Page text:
A short study of Walker Evans – photographer, editor and writer. The book has an introductory essay and forty-two images, each with an extended commentary.
Published by Aperture (Mandarin Chinese co-edition available)
8 x 8 inches, 96 pages, 43 duotone and four-color images. Hardcover with jacket 978-1-59711-343-4
A little extract:
Walker Evans, Gas Station, Reedsville, West Virginia, 1936
Driving this quiet road in Reedsville, West Virginia, it is probably the gas station that caught Evans’s eye. He pulled over, took out his 8-by-10 camera and made two photographs. The first was shot facing the building, the row of pumps flat to his picture plane. It was a typical Evans photograph: rectilinear, clear, replete with signage, with a group of young men shaded by the porch. Evans was still on assignment for the Farm Security Administration and perhaps this photo would illustrate daily working life.
Let’s imagine that Evans returns to his car. Still sitting, the pump attendant calls out “Goodbye!” Evans looks up. In the bright sun his pupils are constricted. His depth of vision renders everything sharp, from the telegraph pole within touching distance to the rear of the gas station. Deep space is flattened. A photograph could capture that really well. Whatever else it does, a lens translates three dimensions into two, while black-and-white film converts color to shades of grey. Those are phenomena to explore.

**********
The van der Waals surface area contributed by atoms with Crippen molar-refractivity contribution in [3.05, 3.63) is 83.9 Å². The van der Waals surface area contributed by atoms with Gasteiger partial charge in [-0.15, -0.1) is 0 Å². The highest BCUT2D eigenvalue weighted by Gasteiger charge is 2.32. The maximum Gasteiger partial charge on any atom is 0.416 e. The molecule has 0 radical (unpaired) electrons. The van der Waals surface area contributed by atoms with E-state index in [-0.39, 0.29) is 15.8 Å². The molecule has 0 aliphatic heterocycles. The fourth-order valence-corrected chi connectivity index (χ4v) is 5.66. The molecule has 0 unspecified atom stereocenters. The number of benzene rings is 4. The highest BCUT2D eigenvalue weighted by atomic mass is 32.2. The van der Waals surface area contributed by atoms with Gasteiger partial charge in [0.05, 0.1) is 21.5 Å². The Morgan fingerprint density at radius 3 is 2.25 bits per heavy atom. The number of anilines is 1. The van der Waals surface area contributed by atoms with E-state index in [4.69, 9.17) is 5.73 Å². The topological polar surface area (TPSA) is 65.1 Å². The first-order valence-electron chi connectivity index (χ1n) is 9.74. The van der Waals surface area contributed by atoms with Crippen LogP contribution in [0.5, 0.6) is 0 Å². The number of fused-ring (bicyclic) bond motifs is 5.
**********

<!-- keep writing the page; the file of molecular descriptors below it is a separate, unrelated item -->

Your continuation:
So Evans resets his camera. Under the black cloth, with the sun on his back, he inches around to find the perfect point of view, one that will collapse the scene into a single perplexing plane, with the sky as backdrop. The “333” in the foreground belongs with the “Motor Co. American Gas” in the background; two seconds at f45.
Of course, this is still a document of what is before the camera, but the act of perception is also made emphatic. The world and the noticing of the world. It is Cubist. It is proto-Pop. It is also very photographic.